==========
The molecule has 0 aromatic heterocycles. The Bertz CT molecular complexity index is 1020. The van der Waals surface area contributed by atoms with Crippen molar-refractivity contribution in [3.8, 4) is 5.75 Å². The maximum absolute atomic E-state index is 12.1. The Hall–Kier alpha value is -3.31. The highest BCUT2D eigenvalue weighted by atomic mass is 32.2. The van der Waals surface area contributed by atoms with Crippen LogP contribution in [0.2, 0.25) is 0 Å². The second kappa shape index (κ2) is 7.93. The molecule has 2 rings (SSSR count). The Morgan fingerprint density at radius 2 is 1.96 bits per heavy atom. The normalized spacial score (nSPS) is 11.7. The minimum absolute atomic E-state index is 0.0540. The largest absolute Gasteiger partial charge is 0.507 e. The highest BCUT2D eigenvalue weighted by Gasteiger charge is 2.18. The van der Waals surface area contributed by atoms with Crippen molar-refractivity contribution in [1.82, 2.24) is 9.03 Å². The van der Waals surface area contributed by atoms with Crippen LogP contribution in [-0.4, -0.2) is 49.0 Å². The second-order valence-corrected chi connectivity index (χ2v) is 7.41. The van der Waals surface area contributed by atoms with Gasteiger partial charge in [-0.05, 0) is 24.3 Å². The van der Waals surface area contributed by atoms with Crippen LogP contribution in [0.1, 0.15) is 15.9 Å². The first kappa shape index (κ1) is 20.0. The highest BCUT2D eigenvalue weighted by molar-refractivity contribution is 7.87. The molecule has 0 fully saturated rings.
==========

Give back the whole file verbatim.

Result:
The molecule has 0 aromatic heterocycles. The Bertz CT molecular complexity index is 1020. The van der Waals surface area contributed by atoms with Crippen molar-refractivity contribution in [3.8, 4) is 5.75 Å². The maximum absolute atomic E-state index is 12.1. The Hall–Kier alpha value is -3.31. The highest BCUT2D eigenvalue weighted by atomic mass is 32.2. The van der Waals surface area contributed by atoms with Crippen LogP contribution in [0.2, 0.25) is 0 Å². The second kappa shape index (κ2) is 7.93. The molecule has 2 rings (SSSR count). The Morgan fingerprint density at radius 2 is 1.96 bits per heavy atom. The normalized spacial score (nSPS) is 11.7. The minimum absolute atomic E-state index is 0.0540. The largest absolute Gasteiger partial charge is 0.507 e. The highest BCUT2D eigenvalue weighted by Gasteiger charge is 2.18. The van der Waals surface area contributed by atoms with Crippen molar-refractivity contribution in [1.82, 2.24) is 9.03 Å². The van der Waals surface area contributed by atoms with Crippen LogP contribution in [-0.4, -0.2) is 49.0 Å². The second-order valence-corrected chi connectivity index (χ2v) is 7.41. The van der Waals surface area contributed by atoms with Gasteiger partial charge in [-0.05, 0) is 24.3 Å². The van der Waals surface area contributed by atoms with Crippen LogP contribution in [0.1, 0.15) is 15.9 Å². The first kappa shape index (κ1) is 20.0. The highest BCUT2D eigenvalue weighted by molar-refractivity contribution is 7.87. The molecule has 0 fully saturated rings.